HOUSTON — The Texas Supreme Court ruled Friday that Facebook is not a “lawless no-man’s land” and can be held liable for the conduct of people who use the platform to recruit and prey on children.
The justices ruled that trafficking victims can move ahead with lawsuits because Facebook violated a provision of the Texas Civil Practice and Remedies Code, which was passed in 2009, the Houston Chronicle reported.
The ruling stems from three civil actions from Houston involving teenage trafficking victims who met the predators through Facebook’s messaging functions, according to the Chronicle. The plaintiffs sued the California-based social media giant for negligence and product liability, arguing that Facebook failed to warn about or try to prevent sex trafficking from occurring on its platforms, the newspaper reported.
Teen sex trafficking victims from Houston land major court win against Facebook. The social media giant is not a “lawless no-man’s-land” and it can be held liable for the conduct of pimps who use its technology to recruit and prey on children. https://t.co/jSzkGR1QUn— Houston Chronicle (@HoustonChron) June 25, 2021
The lawsuits also alleged that Facebook benefited from the sexual exploitation of trafficking victims.
Facebook’s attorneys argued the company is shielded from liability under Section 230 of the federal Communications Decency Act, which states that what users say or write online is not the same as a publisher conveying the same message.
A Facebook spokesperson said in a statement that the company is considering what steps to take next.
“Sex trafficking is abhorrent and not allowed on Facebook,” the spokesperson said. “We will continue our fight against the spread of this content and the predators who engage in it.”
The justices, in their majority opinion, wrote that “We do not understand Section 230 to ‘create a lawless no-man’s-land on the internet’ in which states are powerless to impose liability on websites that knowingly or intentionally participate in the evil of online human trafficking.
“Holding internet platforms accountable for the words or actions of their users is one thing, and the federal precedent uniformly dictates that Section 230 does not allow it,” the opinion said. “Holding internet platforms accountable for their own misdeeds is quite another thing. This is particularly the case for human trafficking.”
The lawsuits were brought by three Houston women who alleged they were recruited as teens via Facebook apps and were trafficked as a result of those connections, providing predators with “a point of first contact between sex traffickers and these children,” the Chronicle reported.
According to the Human Trafficking Institute, the majority of online recruitment in active sex trafficking cases in the U.S. in 2020 occurred on Facebook. The organization made the assertions in its 2020 Federal Human Trafficking Report.
“The internet has become the dominant tool that traffickers use to recruit victims, and they often recruit them on a number of very common social networking websites,” Human Trafficking Institute CEO Victor Boutros told CBS News earlier this month. “Facebook overwhelmingly is used by traffickers to recruit victims in active sex trafficking cases.”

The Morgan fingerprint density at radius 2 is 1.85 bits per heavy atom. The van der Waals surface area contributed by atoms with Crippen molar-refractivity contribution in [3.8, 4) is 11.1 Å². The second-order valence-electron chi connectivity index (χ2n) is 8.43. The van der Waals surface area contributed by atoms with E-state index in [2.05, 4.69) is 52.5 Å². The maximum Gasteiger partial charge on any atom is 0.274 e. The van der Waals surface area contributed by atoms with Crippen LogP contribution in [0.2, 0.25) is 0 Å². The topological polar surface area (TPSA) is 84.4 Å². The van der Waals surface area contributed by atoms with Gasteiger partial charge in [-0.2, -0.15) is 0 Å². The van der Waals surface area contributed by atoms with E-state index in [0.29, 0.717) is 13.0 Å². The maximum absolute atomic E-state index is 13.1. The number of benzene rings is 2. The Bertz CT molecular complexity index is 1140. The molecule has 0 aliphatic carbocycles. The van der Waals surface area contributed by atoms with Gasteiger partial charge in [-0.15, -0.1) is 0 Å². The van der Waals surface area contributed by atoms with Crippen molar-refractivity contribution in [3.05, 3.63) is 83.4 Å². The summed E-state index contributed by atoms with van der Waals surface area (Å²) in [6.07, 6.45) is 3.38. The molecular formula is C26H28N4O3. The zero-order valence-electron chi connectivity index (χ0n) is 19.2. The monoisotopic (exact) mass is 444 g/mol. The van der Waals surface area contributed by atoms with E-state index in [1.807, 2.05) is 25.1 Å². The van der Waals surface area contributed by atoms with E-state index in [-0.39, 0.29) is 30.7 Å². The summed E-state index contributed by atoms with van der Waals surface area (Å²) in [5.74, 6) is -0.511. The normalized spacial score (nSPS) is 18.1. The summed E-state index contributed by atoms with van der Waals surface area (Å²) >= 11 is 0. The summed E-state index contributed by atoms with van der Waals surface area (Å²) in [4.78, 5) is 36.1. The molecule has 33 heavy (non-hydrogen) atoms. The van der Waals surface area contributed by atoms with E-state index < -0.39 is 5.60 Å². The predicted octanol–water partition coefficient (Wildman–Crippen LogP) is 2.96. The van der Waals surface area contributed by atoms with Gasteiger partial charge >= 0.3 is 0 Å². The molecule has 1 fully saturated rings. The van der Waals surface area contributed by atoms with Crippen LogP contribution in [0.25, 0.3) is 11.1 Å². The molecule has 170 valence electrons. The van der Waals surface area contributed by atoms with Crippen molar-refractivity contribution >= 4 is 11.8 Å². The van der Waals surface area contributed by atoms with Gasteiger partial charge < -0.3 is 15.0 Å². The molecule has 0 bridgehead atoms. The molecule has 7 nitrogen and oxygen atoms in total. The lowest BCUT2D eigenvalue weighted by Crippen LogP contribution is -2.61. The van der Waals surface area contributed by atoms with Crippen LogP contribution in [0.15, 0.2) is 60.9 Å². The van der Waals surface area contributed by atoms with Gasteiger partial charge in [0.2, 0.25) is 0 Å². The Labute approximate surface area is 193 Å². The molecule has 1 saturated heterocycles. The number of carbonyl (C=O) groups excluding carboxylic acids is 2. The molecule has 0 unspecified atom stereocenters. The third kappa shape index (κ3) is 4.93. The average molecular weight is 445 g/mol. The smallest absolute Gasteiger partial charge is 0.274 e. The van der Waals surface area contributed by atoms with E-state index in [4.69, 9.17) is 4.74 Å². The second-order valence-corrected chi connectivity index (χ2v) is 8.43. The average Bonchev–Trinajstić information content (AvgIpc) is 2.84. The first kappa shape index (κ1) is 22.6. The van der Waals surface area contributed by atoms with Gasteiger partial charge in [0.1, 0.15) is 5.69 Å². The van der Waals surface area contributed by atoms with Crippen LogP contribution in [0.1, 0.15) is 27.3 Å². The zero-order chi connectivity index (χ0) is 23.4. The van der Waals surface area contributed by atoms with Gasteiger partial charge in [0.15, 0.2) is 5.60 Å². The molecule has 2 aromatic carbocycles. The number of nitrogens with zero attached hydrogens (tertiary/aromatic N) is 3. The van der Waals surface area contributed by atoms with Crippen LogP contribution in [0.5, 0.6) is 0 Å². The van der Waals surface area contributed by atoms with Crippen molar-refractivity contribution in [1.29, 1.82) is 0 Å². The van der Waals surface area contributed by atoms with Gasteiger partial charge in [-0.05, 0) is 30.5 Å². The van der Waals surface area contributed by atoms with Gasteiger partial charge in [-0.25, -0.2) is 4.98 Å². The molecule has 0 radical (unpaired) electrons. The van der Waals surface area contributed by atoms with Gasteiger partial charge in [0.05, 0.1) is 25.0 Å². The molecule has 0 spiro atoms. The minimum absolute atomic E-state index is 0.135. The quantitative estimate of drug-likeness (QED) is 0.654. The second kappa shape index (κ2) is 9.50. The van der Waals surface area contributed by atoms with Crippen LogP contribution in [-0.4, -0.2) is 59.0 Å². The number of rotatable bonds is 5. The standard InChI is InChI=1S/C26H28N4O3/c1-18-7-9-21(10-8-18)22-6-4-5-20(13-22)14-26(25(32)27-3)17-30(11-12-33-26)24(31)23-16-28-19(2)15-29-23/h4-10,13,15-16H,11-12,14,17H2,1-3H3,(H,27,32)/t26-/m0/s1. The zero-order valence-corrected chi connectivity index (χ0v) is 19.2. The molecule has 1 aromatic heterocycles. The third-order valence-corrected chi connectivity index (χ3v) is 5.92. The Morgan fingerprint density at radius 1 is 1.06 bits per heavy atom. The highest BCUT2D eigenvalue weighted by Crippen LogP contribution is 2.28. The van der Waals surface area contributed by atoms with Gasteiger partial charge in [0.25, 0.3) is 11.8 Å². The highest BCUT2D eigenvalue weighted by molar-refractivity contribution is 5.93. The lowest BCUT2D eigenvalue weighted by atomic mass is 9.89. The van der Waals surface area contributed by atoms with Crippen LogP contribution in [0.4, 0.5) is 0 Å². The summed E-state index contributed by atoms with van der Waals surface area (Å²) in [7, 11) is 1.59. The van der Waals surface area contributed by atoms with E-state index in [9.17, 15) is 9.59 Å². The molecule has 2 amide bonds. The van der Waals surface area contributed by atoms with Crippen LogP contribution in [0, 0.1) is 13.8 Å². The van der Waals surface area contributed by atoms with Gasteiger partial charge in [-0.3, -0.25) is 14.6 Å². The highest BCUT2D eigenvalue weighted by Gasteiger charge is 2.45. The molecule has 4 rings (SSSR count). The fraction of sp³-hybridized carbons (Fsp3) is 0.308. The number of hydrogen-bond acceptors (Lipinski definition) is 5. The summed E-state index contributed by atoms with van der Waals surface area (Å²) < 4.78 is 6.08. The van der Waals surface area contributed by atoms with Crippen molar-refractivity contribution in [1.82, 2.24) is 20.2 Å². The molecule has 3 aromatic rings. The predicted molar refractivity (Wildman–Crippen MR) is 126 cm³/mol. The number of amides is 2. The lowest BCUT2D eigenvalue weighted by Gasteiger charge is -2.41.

One plaintiff said she was 15 in 2012 when she communicated with the friend of a mutual friend on Facebook, the Chronicle reported. She alleged that after the man offered her a modeling job, he posted photos of her on Backpage, an online platform that was shut down in 2018 because it promoted human trafficking. The woman claimed she was “raped, beaten, and forced into further sex trafficking,” the newspaper reported.
The second plaintiff said she was 14 in 2017 when she was contacted on Instagram, another Facebook property. The woman alleged that the man lured her with “false promises of love and a better future,” and then used Instagram to advertise her as a prostitute and set up “dates,” according to the Chronicle. The woman claimed she was raped numerous times and alleged that when her mother reported what had happened to Facebook, the company “never responded.”
The third plaintiff said she was 14 in 2016 when a man she did not know sent her a friend request on Instagram, the Chronicle reported. They exchanged messages for two years, and in March 2018 the man allegedly asked her to leave home and meet her, the newspaper reported. The man allegedly photographed the teen in a motel room and posted the images on Backpage, according to court records.
Facebook’s attorneys argued that Congress used “very broad terms” to preserve free speech, guard against censorship via threat of litigation and avoid inconsistent liability standards.
“When Congress decided to amend Section 230 to combat the scourge of online sex trafficking, it did so with a scalpel, not a hammer -- carefully enumerating precisely the types of claims that would be exempt from Section 230,” Facebook’s attorneys argued in a September 2020 brief to the court. “The balance Congress struck is embodied in the language it used. Congress is free to alter that balance by amending that language. But this Court doesn’t sit as a super legislature to rewrite the statute under the guise of divining legislative ‘purpose.’
“But regardless of what plaintiffs contend Facebook should have done about that third-party content -- prevent it, block it, remove it, edit it, flag it, or warn about it -- the purported duty to take action that undergirds plaintiffs’ claims derives from (Facebook’s) role as a publisher, which is why these claims are prohibited by Section 230.”
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